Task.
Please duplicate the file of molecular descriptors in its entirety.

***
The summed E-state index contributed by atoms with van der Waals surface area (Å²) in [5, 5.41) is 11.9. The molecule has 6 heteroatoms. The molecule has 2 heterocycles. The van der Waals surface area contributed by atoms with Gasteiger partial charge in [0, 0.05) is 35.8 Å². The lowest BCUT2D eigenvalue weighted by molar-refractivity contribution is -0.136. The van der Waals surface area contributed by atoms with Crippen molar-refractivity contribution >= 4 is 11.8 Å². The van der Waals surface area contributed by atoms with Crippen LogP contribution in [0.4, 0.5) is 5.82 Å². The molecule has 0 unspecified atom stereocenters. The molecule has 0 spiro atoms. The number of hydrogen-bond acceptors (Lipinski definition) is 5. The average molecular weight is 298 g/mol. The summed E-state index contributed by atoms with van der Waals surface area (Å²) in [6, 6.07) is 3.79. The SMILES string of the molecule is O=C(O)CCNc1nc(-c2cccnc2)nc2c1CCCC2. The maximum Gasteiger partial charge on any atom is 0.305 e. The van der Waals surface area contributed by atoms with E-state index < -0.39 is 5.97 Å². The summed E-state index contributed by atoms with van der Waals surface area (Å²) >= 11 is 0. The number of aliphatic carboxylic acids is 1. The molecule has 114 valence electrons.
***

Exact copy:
The summed E-state index contributed by atoms with van der Waals surface area (Å²) in [5, 5.41) is 11.9. The molecule has 6 heteroatoms. The molecule has 2 heterocycles. The van der Waals surface area contributed by atoms with Gasteiger partial charge in [0, 0.05) is 35.8 Å². The lowest BCUT2D eigenvalue weighted by molar-refractivity contribution is -0.136. The van der Waals surface area contributed by atoms with Crippen molar-refractivity contribution >= 4 is 11.8 Å². The van der Waals surface area contributed by atoms with Crippen LogP contribution in [0.4, 0.5) is 5.82 Å². The molecule has 0 unspecified atom stereocenters. The molecule has 0 spiro atoms. The number of hydrogen-bond acceptors (Lipinski definition) is 5. The average molecular weight is 298 g/mol. The summed E-state index contributed by atoms with van der Waals surface area (Å²) in [6, 6.07) is 3.79. The SMILES string of the molecule is O=C(O)CCNc1nc(-c2cccnc2)nc2c1CCCC2. The maximum Gasteiger partial charge on any atom is 0.305 e. The van der Waals surface area contributed by atoms with E-state index < -0.39 is 5.97 Å². The summed E-state index contributed by atoms with van der Waals surface area (Å²) >= 11 is 0. The number of aliphatic carboxylic acids is 1. The molecule has 114 valence electrons.